The works from the Earth series are based on the imagery of the early space program and follow the studio’s continuing investigation of our relationship to the natural world. The symbolic influence of the early space race imagery is profound. The Apollo media machine was responding to a moment of national hysteria about the nuclear arms race with an iconic American story of progress, exploration, and adventure that moved the country from fear to optimism. This imagery re-shaped American consciousness.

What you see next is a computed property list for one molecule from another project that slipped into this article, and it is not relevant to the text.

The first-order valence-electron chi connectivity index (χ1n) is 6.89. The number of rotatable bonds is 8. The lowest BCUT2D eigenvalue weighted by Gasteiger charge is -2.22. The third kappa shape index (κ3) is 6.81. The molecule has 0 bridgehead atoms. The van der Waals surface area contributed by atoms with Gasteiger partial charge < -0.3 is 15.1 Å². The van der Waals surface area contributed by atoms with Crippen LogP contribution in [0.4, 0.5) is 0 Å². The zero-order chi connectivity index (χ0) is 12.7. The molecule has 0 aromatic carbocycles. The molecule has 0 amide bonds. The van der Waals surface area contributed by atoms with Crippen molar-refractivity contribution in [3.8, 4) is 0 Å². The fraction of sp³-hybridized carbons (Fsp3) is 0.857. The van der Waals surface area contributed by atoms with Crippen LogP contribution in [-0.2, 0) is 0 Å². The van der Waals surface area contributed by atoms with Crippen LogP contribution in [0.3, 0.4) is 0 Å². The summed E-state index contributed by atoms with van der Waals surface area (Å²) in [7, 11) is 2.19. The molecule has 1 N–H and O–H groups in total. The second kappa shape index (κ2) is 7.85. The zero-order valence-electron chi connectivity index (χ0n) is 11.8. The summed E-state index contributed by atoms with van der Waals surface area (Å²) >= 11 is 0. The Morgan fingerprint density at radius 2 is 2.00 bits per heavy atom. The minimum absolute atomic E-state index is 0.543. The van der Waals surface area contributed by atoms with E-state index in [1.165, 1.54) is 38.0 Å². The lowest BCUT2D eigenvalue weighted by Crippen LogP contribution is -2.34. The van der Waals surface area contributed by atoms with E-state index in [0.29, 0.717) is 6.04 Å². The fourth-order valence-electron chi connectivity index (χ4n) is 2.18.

There’s also a correlation between art-making and nation building, and since the country was founded, it has utilized the notion of the frontier as a way to justify imperialism from Manifest Destiny to postwar modernity. Boundlessness and the unknown have always been a screen onto which citizens can project ideas of the pioneering hero within all of us. That’s why kids respond so strongly to stories about cowboys and astronauts. It’s a moment in life when everything seems possible; imaginations are primed to personalize the heroic, which is a powerful way for a child to think. These ideas ultimately led the studio to attempt a democratization of this imagery for a global citizenry. Through de-familiarizing space iconography and handling the raw material in a way that made the images feel new and once again undiscovered, the Earth series asks viewers to take back a sense of the unexplored for their own, personal wonder.
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